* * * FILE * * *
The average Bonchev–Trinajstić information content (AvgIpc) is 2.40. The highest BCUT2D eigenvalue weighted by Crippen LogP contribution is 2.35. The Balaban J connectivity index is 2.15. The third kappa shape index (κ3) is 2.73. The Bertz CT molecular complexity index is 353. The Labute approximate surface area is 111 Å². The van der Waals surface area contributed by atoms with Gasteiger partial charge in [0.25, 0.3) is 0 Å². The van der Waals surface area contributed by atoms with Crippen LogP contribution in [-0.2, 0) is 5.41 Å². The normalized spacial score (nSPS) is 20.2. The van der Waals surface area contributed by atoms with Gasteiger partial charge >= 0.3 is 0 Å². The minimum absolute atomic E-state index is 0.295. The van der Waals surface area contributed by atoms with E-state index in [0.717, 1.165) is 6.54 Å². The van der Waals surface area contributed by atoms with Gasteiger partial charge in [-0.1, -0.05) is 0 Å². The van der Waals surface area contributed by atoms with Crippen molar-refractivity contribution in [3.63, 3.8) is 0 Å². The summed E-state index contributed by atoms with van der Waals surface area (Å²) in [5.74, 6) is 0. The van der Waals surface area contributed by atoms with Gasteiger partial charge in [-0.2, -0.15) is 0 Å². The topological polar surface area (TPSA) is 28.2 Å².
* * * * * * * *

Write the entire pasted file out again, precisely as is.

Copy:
The average Bonchev–Trinajstić information content (AvgIpc) is 2.40. The highest BCUT2D eigenvalue weighted by Crippen LogP contribution is 2.35. The Balaban J connectivity index is 2.15. The third kappa shape index (κ3) is 2.73. The Bertz CT molecular complexity index is 353. The Labute approximate surface area is 111 Å². The van der Waals surface area contributed by atoms with Gasteiger partial charge in [0.25, 0.3) is 0 Å². The van der Waals surface area contributed by atoms with Crippen LogP contribution in [-0.2, 0) is 5.41 Å². The normalized spacial score (nSPS) is 20.2. The van der Waals surface area contributed by atoms with Gasteiger partial charge >= 0.3 is 0 Å². The minimum absolute atomic E-state index is 0.295. The van der Waals surface area contributed by atoms with E-state index in [0.717, 1.165) is 6.54 Å². The van der Waals surface area contributed by atoms with Gasteiger partial charge in [-0.1, -0.05) is 0 Å². The van der Waals surface area contributed by atoms with Crippen molar-refractivity contribution in [3.63, 3.8) is 0 Å². The summed E-state index contributed by atoms with van der Waals surface area (Å²) in [5.74, 6) is 0. The van der Waals surface area contributed by atoms with Gasteiger partial charge in [-0.2, -0.15) is 0 Å². The topological polar surface area (TPSA) is 28.2 Å².